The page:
With regard to injuries to non-employee third parties, the Amendment probably reduces the risk of a negligent hiring claim for habitual marijuana users, as employers are prohibited from discriminating in hiring. However, the Amendment may create a substantial risk of claims for negligent supervision and retention. That is, employers may not be able to simply turn a blind-eye to on-duty marijuana impairment. Furthermore, employers may be on the hook for not training managers on signs of marijuana impairment. Unfortunately, this Amendment provides no safe harbor or immunity, so employers should probably monitor employees for signs of impairment, subject to the guidelines in the ADA.

Finally, the biggest open question is an employer’s potential liability for discrimination based on marijuana use. The Amendment states that: “an employer may not discriminate against a person in hiring, termination or any term or condition of employment or otherwise penalize a person, if the discrimination is based upon” off-duty use, holding a medical marijuana card, or testing positive for marijuana (unless they were caught using or possessing while on duty). The Amendment does not provide for a private right of action or create a statutory framework for lawsuits similar to the Missouri Human Rights Act. Whether the Amendment will provide an exception to at-will employment, providing a cause of action for wrongful termination, remains to be seen. The language in the Amendment, which will be part of Article XIV of the Missouri Constitution, may rise to the level of being a “clearly mandated” public policy in the state, paving the way for potential wrongful termination claims.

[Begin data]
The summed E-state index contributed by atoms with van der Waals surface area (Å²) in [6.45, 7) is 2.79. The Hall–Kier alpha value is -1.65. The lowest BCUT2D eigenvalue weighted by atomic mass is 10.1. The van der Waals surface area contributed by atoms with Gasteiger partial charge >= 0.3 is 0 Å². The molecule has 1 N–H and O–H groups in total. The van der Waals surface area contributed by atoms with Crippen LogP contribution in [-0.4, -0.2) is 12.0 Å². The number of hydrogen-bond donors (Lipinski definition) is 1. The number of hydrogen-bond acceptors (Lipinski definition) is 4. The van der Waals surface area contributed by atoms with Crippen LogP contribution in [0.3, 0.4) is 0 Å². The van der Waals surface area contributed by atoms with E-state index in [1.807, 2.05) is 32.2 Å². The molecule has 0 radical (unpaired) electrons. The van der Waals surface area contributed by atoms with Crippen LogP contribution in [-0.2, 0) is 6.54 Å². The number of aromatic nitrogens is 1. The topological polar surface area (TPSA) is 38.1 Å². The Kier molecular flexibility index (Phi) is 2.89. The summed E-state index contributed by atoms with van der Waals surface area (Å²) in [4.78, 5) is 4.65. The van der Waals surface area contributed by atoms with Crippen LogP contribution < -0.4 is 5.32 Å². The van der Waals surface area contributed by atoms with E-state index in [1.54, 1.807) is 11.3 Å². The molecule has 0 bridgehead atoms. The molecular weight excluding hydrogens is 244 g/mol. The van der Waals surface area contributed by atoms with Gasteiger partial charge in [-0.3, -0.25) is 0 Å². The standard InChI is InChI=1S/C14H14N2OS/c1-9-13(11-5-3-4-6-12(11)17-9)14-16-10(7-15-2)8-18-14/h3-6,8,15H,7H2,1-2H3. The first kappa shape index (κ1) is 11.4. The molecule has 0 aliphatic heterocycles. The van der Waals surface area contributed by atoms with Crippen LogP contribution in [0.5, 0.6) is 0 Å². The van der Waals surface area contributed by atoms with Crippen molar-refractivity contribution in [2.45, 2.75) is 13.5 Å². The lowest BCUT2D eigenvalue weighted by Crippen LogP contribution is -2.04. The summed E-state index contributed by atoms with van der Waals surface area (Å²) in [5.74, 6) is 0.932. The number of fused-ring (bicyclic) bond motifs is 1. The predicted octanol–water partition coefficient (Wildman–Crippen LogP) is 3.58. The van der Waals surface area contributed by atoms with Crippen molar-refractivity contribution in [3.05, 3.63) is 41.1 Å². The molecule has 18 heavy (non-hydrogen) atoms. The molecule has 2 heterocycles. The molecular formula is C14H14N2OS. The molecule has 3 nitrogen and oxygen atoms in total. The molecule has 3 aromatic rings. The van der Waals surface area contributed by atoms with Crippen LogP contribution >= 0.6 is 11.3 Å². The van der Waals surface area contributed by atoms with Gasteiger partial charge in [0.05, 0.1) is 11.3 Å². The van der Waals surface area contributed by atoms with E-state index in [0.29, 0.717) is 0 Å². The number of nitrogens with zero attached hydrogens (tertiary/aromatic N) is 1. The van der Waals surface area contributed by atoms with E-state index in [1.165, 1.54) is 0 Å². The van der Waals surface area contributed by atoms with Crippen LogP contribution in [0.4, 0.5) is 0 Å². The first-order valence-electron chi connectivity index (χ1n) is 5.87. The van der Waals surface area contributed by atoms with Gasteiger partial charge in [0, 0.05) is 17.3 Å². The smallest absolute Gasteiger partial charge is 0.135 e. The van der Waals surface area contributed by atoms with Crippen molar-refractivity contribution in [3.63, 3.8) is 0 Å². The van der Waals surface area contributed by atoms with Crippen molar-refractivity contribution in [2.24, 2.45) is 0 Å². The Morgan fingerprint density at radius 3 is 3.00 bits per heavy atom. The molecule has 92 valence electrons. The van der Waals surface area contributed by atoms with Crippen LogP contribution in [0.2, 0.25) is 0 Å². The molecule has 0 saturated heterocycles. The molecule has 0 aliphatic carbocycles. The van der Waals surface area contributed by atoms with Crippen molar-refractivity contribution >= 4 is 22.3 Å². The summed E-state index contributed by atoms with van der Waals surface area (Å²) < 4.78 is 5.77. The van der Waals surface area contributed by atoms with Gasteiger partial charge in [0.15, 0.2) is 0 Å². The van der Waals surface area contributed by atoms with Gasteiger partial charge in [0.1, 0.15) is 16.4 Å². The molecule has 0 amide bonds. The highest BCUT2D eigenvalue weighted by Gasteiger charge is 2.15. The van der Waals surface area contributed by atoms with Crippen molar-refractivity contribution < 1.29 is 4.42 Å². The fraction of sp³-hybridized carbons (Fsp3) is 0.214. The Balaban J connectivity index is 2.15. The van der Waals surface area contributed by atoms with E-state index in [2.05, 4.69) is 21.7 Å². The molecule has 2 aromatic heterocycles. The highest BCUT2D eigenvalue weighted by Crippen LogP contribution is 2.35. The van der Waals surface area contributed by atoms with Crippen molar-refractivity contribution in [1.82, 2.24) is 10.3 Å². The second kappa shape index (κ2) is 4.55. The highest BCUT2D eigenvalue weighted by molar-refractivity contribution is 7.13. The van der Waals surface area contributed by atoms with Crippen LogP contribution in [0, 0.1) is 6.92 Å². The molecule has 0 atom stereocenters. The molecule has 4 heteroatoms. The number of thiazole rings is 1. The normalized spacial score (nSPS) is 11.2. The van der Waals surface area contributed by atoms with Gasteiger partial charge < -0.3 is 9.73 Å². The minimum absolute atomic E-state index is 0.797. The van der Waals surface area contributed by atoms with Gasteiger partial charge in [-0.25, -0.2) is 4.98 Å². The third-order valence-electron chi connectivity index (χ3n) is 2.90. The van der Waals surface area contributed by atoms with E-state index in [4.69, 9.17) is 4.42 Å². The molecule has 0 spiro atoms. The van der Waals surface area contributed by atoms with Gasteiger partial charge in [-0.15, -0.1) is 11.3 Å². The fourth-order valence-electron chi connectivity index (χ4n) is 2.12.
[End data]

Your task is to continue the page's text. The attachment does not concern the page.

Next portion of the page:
In the short term, the enactment of Amendment 3 without a regulatory framework for dealing with employment issues will no doubt cause headaches for employers across the state. In the absence of legislation or administrative regulations, employers will have to wait and see, subject to the vagaries of the court system. In the meantime, Baker Sterchi attorneys will be closely monitoring the impact of legal recreational marijuana on employment.